The woman in The Last Days of August had attempted suicide once before she succeeded.  The news in New Zealand asks if we can solve our mental health crisis.  Unlikely.  We have evolved a society that is short of breath and high on fat.  A high anxiety competition; a bargain in one place and a holocaust in another.  What should we do?  Chase it?  Opt out?  Bojack it? David Berman it?

Say when.

New Releases in New Zealand, 6 August 1989

  • U2 – All I Want Is You
  • LL Cool J – I’m That Type of Guy
  • Malcolm McLaren and the Bootzilla Orchestra – Waltz Darling
  • Netherworld Dancing Toys – American Dream
  • Dave Dobbyn – Space Junk
  • Kate Ceberano – Bedroom Eyes
  • Martika – Toy Soldiers
  • Waterfront – Cry
  • Jody Watley with Eric B. & Rakim – Friends

Who Are You, Really?

Who Are You, Really? is a book by Brian R. Little published by TED.  It has a personality test in it which I decided to take mainly because it was short and designed by psychologists rather than a lifestyle magazine.  It assesses your openness, conscientiousness, extroversion, agreeableness and neuroticism.  I feel like my results were very accurate.

Openness, high; conscientiousness, low; extroversion, low; agreeableness, low; neuroticism, high.

Which – if you read the explanation – turns out to mean something like this:

Highly open people are often creative, and keen on exploring alternatives or starting new things.  Low conscientiousness however means there might be problems sticking to things and finishing them off, and not very good habits around reaching goals and maintaining relationships.  Introverts get tired out by social contact, but often prefer quality over quantity.  Those with low agreeableness are cynical and distrustful of others (and have poor health, like those with low conscientiousness).  The highly neurotic are prone to depression, and vulnerability.  Many artists are highly neurotic which equates to being highly sensitive and socially aware.  Something that, again, contributes to poor health.

I think that this pretty much sums me up.  Which is good – I am a creative person – and bad – I am also (overly) sensitive, prone to depression, and fail to follow through.  I was impressed.  It was a very simple test of 15 questions, and took about five minutes to complete.

About a month ago I took another test to do with personal values.  This was so I could use it for teaching.  It’s a slightly longer test – but only about 10 minutes long – and allows you to map out which values are the most and least important to you.  I came out very strong on self-direction and universalism.  Self-direction is all about independence and creativity and privacy, and universalism is about human rights, social justice and the environment.  In other words, this test was accurate too.  Of the values listed those were certainly the two that felt closest to me although before answering the 30 questions I wouldn’t have necessarily been able to identify them so clearly.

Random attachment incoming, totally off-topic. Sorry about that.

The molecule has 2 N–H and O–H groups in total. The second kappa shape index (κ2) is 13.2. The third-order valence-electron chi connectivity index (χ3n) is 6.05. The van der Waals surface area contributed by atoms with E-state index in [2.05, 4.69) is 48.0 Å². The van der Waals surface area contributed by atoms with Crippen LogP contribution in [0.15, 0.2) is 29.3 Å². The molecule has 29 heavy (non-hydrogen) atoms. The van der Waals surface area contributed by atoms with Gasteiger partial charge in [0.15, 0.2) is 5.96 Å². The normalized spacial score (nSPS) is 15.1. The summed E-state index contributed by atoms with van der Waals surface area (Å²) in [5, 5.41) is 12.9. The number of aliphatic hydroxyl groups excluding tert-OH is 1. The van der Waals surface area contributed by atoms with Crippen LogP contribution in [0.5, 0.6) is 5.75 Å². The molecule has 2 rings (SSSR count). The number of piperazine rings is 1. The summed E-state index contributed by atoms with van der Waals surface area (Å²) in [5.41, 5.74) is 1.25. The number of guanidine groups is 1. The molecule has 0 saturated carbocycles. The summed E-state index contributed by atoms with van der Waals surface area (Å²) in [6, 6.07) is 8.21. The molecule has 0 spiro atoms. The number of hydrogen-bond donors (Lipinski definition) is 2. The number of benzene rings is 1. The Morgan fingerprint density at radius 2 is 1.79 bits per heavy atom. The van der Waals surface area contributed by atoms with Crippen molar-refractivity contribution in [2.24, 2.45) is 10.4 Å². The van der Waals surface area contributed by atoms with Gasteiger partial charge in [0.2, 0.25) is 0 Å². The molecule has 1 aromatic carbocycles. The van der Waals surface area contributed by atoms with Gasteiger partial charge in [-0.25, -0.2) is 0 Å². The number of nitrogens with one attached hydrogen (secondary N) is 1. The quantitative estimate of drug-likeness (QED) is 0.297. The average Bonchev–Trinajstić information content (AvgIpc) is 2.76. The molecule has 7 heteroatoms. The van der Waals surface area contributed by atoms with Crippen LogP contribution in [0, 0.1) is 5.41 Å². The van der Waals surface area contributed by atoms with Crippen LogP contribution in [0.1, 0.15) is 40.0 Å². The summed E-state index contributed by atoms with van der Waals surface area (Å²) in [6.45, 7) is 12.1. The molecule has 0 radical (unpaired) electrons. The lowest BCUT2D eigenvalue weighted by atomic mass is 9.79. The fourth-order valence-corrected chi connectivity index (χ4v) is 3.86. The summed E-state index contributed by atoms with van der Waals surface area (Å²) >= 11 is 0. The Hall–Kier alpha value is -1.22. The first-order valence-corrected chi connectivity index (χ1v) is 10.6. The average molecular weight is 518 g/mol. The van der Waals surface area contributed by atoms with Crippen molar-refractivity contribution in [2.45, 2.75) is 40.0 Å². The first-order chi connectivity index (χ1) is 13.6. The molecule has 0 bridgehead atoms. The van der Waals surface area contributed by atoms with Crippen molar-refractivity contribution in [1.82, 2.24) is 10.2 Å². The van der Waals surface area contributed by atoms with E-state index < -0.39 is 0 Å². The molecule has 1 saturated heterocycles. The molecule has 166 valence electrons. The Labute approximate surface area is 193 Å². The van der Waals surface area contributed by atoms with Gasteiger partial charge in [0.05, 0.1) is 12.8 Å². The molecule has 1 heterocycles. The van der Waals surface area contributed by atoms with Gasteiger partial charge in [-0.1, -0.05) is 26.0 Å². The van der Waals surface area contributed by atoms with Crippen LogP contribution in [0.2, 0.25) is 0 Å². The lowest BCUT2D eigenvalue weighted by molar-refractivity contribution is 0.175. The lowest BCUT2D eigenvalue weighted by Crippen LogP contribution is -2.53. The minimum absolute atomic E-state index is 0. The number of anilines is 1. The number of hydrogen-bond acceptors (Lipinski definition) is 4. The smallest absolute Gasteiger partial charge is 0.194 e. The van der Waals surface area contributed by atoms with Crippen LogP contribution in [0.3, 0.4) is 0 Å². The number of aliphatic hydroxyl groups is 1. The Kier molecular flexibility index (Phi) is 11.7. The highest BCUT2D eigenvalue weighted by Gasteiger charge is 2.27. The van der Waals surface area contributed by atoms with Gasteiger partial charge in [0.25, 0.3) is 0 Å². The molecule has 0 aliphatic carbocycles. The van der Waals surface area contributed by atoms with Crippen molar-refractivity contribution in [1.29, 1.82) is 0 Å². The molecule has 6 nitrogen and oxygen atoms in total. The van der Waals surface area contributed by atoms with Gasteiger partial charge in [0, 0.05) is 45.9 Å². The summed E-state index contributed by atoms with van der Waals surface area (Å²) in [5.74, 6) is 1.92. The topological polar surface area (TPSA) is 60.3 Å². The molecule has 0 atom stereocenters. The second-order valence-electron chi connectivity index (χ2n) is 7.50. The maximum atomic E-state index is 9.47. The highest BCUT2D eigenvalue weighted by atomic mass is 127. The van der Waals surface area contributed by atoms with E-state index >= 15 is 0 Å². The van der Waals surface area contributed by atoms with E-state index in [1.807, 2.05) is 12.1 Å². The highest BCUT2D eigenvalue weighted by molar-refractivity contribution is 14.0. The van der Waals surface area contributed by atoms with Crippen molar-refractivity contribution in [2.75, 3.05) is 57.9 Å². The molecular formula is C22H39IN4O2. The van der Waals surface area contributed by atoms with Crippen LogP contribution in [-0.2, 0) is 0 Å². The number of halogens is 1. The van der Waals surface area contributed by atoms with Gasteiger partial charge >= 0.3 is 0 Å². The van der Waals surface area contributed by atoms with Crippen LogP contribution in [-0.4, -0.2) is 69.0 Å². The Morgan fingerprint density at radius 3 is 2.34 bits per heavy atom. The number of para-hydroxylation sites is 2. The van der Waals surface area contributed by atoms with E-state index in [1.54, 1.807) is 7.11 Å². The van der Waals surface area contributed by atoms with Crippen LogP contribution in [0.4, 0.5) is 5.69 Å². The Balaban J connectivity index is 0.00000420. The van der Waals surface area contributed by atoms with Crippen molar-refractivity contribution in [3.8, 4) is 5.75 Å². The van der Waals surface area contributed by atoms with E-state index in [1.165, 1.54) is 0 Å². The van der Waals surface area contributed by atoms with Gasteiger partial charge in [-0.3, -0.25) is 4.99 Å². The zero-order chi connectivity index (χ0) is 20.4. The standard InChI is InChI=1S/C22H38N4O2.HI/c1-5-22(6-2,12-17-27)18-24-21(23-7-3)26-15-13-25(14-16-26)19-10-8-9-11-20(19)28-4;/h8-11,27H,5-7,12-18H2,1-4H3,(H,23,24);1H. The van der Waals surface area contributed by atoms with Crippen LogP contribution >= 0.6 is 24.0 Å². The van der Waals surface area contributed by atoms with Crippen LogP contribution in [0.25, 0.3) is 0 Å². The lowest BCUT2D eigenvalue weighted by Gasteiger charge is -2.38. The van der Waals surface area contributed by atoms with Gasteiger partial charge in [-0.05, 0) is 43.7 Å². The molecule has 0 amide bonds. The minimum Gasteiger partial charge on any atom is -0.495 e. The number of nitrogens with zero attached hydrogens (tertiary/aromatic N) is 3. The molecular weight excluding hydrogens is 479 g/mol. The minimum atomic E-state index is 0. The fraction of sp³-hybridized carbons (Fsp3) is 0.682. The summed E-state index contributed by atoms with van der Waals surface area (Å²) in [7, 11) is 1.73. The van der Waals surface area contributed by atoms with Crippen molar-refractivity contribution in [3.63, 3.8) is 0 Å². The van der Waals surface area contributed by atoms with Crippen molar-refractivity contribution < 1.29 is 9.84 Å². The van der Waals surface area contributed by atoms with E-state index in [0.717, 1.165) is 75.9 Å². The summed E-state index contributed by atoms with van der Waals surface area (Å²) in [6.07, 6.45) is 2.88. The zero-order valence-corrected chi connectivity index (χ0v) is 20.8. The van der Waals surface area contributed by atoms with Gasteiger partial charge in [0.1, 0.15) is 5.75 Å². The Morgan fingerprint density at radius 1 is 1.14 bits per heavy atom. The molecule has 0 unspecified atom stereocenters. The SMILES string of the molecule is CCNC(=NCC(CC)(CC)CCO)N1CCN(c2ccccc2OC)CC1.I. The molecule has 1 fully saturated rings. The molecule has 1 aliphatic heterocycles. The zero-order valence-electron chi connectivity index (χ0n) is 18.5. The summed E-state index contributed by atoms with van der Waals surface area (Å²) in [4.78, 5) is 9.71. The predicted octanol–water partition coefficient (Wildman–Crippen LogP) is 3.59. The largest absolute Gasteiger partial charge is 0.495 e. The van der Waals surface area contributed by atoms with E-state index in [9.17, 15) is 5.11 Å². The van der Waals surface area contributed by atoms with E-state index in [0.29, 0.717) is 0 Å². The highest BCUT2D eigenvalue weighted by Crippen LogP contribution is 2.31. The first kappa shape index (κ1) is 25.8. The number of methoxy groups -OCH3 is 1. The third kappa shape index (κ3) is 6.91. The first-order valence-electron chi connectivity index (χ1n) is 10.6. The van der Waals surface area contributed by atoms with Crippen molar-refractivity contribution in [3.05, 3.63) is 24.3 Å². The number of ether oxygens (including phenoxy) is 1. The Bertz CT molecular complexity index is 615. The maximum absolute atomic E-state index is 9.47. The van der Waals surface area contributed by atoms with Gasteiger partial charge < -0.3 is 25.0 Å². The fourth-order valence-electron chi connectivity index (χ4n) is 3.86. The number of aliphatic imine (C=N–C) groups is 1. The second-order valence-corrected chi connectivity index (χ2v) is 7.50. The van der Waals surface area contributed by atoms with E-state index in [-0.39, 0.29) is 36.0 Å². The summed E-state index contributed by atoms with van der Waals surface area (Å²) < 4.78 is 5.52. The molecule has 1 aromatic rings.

This work is based on research by Shalom Schwartz and has been a useful teaching tool.  I would have to say though that culture does complicate the picture it presents.  The diagram showing all ten values positions suggests that values at opposite edges are often in opposition in society (self-direction is opposite tradition for example).  However, culture can make conflict occur within a values domain.  If you add some adjectives to the word tradition you can see what I mean: Māori Tradition and European Tradition.  This addition of culture creates a different kind of conflict that is not between different values, but between competing versions of the same value.

Of course part of me resists such tests and what they say about me, but then looking at how I score I think that is predictable for someone like me.  A creative person, who is neurotic, and values his self-direction is highly likely to sneer at tests I would say.  After all, I like to think of myself as “different” (although I am cynical enough about even myself to sneer at that too).  The thing is; I’m not different. Whenever there is a reason for me to engage with a professional like a doctor or a psychiatrist I always fit exactly into the exact pattern of typical behaviour of men my age, class and race.  I think one of the many negatives of a culture of individualism is believing yourself to be special and therefore ignoring the wisdom that can be derived from statistics by professionals that might help you.

It only took about two sessions with a therapist before they were pointing out fundamental things about my emotional make up which were both blindingly obvious and that I had never thought of before.  I’m a bunch of jangly nerves, introversion and creativity but to an expert I’m a type.  Probably a very frustrating type given my enthusiasm for trying new things and my poor follow through.

Brian’s TED Talk is very good, and the book is good too (although I’m only up to Chapter Three).  I suppose one thing that is attractive about his speech is that he more or less is me.  His description of being an introvert who acts extroverted at times in order to carry out a project important to him is me exactly.  Most people imagine I must be a bad teacher because I am quiet and shy, but teaching is a different thing.  When I teach I seem like an extrovert.  Brian hides in bathrooms at conferences which is something I do; or at least get out and go for a walk and read a book.

Brian is keen that people are seen both as by their traits and as individuals, which is something I appreciate.  I’ve learned the value of seeing yourself on a meta level.  The last time I was in an argument I realised that I was getting so angry because the dispute was attacking my self-direction.  Last week I felt myself becoming furious with a Year 9 who showed no capacity to care for people in the abstract (underpaid workers in a garment factory for example).  Thinking back on that now the reason I felt angry was because I have such a high stake in universalism.  Knowing this about myself is useful; especially if I can think about the values of the person I am in argument with.

Similarly, I have much more empathy for extroverts now.  I used to think they were intrusive and trying to embarrass me with all their egging on to join in and hang out.  They’re not.  They’re often trying to be nice, but joining a group of strangers and making chit chat is right at the top of my list of things I hate to do.  Hate.  In any kind of free flowing social situation I would rather be somewhere else.

Which leads to me think about my new work environment.  It is a school with large open plan shared spaces, and teacher offices that have no privacy and open on to those large open plan shared spaces.  This is a disaster for me.  A horrible environment for an introverted, neurotic like me.  It will suit some people though.  I realise that now.  The difficulty though is that it is built for only some traits and not others, and I feel like I’m trapped at a party of strangers that I can’t leave.